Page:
Tuesday, June 11, 2019

Access matters

Yesterday, MassLive noted the lack of home internet access among two groups of students: those in rural areas (still an issue) and those (of low income) in urban areas. MassLive notes how Springfield and Holyoke have worked with families on this:
At the beginning of every school year, Springfield and Holyoke families can purchase internet services through Comcast at a discount — $9.95 a month, with the option to purchase an internet-ready computer for less than $150. Households with school-age children eligible for free and reduced-price lunches, all households living in U.S. Department of Housing and Urban Development-assisted housing and low-income veterans are eligible for the Internet Essentials program.
That's in addition to Springfield having a one-to-one program from grade 3 up, with high school students able to bring them home, and Holyoke having free mobile devices in their middle schools.

As for Worcester? While the push to do work online at the secondary level is the same here, there has been no district effort to work with families on home access; it's been years since the district even surveyed internet access, let alone device access. While the student in this AP article is in Hartford, her experience is something some Worcester students experience as well:
With no computer or internet at home, Raegan Byrd's homework assignments present a nightly challenge: How much can she get done using just her smartphone?
On the tiny screen, she switches between web pages for research projects, losing track of tabs whenever friends send messages. She uses her thumbs to tap out school papers, but when glitches keep her from submitting assignments electronically, she writes them out by hand.
"At least I have something, instead of nothing, to explain the situation," said Raegan, a high school senior in Hartford.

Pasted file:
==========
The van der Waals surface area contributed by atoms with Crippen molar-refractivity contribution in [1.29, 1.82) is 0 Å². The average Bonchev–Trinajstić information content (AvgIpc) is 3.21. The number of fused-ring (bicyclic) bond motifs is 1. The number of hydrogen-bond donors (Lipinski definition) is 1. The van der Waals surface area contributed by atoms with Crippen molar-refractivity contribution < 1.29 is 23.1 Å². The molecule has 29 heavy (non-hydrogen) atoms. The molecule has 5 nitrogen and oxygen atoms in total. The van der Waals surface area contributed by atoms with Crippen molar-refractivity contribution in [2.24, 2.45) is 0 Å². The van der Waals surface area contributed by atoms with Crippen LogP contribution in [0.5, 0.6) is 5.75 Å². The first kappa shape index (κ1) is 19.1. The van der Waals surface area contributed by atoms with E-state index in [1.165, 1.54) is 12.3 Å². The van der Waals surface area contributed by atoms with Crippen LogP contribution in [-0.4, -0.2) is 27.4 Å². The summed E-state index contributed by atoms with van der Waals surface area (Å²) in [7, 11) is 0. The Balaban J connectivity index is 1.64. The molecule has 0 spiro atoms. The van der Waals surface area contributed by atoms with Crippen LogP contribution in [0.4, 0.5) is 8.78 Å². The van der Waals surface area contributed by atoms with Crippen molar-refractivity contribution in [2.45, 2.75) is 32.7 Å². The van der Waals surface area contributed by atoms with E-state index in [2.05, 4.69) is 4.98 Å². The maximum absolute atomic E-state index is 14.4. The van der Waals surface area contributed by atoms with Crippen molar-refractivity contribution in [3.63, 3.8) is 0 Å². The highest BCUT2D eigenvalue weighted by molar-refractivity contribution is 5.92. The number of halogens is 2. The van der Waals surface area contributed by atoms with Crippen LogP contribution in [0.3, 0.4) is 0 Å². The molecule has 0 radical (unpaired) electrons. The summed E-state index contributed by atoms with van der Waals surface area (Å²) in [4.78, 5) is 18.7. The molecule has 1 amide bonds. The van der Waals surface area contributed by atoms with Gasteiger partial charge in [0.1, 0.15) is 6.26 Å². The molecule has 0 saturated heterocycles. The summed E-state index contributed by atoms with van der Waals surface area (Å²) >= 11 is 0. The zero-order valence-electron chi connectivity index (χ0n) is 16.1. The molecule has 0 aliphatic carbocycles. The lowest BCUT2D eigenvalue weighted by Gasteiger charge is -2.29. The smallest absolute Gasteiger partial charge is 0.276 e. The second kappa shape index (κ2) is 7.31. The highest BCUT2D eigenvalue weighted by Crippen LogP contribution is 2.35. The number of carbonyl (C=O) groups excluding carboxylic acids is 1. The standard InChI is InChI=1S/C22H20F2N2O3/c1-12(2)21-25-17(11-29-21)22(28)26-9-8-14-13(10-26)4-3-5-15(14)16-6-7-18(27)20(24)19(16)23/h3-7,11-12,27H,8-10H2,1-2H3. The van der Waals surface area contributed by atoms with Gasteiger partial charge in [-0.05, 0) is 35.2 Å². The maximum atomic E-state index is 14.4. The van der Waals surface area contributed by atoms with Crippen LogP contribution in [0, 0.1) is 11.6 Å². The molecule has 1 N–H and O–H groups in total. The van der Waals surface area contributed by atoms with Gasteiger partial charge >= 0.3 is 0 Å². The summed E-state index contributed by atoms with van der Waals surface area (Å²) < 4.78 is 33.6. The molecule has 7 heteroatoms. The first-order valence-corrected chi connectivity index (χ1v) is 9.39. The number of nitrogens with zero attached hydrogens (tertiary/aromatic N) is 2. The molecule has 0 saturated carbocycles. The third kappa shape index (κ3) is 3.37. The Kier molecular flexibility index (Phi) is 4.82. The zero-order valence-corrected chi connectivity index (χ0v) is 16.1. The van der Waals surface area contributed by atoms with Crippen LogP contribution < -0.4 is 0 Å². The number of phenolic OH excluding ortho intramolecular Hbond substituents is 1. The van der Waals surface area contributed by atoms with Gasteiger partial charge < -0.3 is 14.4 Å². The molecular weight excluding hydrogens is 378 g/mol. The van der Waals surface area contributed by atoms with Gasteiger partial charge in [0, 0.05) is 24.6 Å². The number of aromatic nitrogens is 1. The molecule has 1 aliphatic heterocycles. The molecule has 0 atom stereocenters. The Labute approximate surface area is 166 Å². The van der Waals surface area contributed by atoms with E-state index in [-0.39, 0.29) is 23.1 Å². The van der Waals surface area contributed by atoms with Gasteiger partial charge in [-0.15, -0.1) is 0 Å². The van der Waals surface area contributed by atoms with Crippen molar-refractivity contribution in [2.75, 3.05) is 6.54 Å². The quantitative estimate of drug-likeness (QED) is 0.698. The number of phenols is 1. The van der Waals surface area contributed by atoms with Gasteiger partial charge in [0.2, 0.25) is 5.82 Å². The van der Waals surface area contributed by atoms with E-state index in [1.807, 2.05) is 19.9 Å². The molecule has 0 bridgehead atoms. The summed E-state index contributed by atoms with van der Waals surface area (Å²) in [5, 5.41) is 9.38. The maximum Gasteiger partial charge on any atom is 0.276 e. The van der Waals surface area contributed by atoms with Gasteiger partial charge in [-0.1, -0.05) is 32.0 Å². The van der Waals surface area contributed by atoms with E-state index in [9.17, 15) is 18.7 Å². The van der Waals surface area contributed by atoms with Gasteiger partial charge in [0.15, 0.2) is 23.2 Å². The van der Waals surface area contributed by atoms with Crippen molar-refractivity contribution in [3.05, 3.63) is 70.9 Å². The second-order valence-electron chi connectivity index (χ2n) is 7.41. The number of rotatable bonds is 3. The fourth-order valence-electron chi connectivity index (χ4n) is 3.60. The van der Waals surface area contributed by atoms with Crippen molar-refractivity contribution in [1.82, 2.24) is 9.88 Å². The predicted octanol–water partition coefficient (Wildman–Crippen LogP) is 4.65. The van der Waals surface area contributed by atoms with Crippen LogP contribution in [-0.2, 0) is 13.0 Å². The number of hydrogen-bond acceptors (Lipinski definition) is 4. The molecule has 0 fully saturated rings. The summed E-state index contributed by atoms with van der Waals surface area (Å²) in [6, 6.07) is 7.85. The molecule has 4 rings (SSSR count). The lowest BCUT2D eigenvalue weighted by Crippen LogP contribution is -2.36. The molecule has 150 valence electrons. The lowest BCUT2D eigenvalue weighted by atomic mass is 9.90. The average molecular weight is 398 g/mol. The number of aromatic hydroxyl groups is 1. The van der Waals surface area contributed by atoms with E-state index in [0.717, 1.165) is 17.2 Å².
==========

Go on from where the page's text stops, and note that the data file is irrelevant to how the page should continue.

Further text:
In Massachusetts, requiring students to depend on family access without providing such access is in violation of a free public education. Per DESE guidance of November 2016 (note that's a doc; page 10):
1. Are schools obligated to provide students with a device if one is required for learning and instruction? 
Yes. Under Chapter 71, Section 48 of the Massachusetts General Laws, schools must purchase at public expense textbooks and other instructional materials and supplies intended for use and re-use over a period of years. Schools then in turn "loan" those instructional materials free of charge to students, who must return them at the end of the school year.
Costly tools such as a tablet or other computer or graphing calculator fall in the category of instructional materials and supplies that, similar to textbooks, are intended for schools to purchase and use and re-use over a period of years. If such technology is required, schools may encourage each student to purchase these devices. Students are likely to do so because they may need those devices for future classes and other use outside of school. Schools are advised to be prepared to provide such devices free of charge to students whose families do not choose to buy them or cannot afford to do so. If students need such devices to complete out-of-school assignments, schools must provide that access.
Students need such devices to complete out-of-school assignments in Worcester.

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